This column is devoted to monitor and report on issues that relate to production, processing, preservation and marketing of agricultural produce, aimed at ensuring food security in the Gambia as well as the interventions of Government and Non-governmental Organizations in this regard.
Agriculture remains both a new and old source of national revenue and (youth) employment.
Improved public awareness and discussions of the issues involved, will significantly maximize agricultural outcomes and the contribution of the sector to economic growth and job creation.
This is precisely the reason why Farmers’ Eye is critically looking at every Agricultural programme or policy, to gauge whether our Agriculture and Natural resources are properly harnessed to ensure food self-sufficiency.
Section 192 of the Constitution states: “There shall be established a Land Commission whose composition, functions and powers, shall be prescribed by an Act of the National Assembly.”
This Act has already been passed and assented to and the commission established.
Farmers’ Eye column called on the Executive to make the Commission functional, to address the ongoing series of land disputes in the country.
In the last edition, we highlighted the issues on investments. In this edition, we shall continue with the issues on Land Consolidation and other readjustment approaches.
Where appropriate, considering their national context, States should consider providing restitution for the loss of legitimate tenure rights to land, fisheries and forests. States should ensure that all actions are consistent with their existing obligations under national and international law, and with due regard to voluntary commitments under applicable regional and international instruments.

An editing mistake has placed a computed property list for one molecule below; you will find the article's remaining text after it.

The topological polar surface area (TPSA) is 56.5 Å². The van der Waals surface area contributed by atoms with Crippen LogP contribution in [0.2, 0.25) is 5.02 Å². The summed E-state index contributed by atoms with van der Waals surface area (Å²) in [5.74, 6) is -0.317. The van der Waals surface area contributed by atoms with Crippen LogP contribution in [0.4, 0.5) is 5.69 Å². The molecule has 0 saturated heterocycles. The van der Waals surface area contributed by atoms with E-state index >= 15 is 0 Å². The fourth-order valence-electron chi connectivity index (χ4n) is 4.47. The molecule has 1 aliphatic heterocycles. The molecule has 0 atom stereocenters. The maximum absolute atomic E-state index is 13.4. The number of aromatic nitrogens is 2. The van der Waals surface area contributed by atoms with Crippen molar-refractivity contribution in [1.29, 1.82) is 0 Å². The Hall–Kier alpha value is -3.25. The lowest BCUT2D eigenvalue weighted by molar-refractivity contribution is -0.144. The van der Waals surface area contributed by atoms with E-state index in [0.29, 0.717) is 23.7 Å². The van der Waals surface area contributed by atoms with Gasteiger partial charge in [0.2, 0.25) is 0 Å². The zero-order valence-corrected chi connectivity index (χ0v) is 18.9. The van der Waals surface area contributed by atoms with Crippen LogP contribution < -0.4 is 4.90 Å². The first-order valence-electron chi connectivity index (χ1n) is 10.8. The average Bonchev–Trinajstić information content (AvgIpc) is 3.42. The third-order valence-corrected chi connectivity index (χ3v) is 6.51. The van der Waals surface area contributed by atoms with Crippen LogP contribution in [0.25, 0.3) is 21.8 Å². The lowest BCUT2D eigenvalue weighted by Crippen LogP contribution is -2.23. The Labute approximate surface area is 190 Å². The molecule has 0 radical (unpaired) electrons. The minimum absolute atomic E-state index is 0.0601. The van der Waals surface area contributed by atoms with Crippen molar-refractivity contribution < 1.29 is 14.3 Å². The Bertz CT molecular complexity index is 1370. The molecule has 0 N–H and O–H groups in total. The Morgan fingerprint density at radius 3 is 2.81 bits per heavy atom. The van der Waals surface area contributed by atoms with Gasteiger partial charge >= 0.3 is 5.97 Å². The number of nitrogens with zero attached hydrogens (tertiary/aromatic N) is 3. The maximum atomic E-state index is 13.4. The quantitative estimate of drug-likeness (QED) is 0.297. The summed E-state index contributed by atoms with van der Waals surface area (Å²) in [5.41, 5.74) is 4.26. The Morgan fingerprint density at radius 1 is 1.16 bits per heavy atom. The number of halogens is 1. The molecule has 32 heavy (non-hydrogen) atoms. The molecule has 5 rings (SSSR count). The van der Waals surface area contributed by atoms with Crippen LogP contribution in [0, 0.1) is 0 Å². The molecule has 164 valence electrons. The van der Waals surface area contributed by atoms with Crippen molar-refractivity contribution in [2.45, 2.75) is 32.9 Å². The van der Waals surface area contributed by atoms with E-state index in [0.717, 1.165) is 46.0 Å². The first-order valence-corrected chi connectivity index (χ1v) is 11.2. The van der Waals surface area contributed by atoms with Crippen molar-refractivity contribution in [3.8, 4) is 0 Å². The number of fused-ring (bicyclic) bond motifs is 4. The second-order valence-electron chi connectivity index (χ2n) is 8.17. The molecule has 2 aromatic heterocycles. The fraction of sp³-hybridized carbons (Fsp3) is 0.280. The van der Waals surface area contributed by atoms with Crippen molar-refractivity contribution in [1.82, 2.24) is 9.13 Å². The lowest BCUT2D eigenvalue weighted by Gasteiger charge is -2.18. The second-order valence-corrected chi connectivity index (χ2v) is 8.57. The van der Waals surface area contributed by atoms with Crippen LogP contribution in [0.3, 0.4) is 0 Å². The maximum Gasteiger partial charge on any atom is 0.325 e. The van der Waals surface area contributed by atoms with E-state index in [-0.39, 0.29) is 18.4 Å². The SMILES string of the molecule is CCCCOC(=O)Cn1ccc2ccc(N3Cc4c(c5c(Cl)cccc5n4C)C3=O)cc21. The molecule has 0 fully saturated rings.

Where possible, the original parcels or holdings should be returned to those who suffered the loss, or their heirs, by resolution of the competent national authorities. Where the original parcel or holding cannot be returned, States should provide prompt and just compensation in the form of money and/or alternative parcels or holdings, ensuring equitable treatment of all affected people.
Where appropriate, the concerns of indigenous peoples regarding restitution should be addressed in the national context and in accordance with national law and legislation.
States should develop gender-sensitive policies and laws that provide for clear, transparent processes for restitution. Information on restitution procedures should be widely disseminated in applicable languages. Claimants should be provided with adequate assistance, including through legal and paralegal aid, throughout the process.
States should ensure that restitution claims are promptly processed. Where necessary, successful claimants should be provided with support services so that they can enjoy their tenure rights and fulfil their duties. Progress of implementation should be widely publicized.
Redistributive reforms can facilitate broad and equitable access to land and inclusive rural development. In this regard, where appropriate under national contexts, States may consider allocation of public land, voluntary and market based mechanisms as well as expropriation of private land, fisheries or forests for a public purpose.
States may consider land ceilings as a policy option in the context of implementing redistributive reforms.
In the national context and in accordance with national law and legislation, redistributive reforms may be considered for social, economic and environmental reasons, among others, where a high degree of ownership concentration is combined with a significant level of rural poverty attributable to lack of access to land, fisheries and forests respecting, in line with the provisions of Section 15, the rights of all legitimate tenure holders.
Redistributive reforms should guarantee equal access of men and women to land, fisheries and forests.
Source: Voluntary Guidelines on the Responsible Governance of Tenure. Courtesy of FAO and CFS.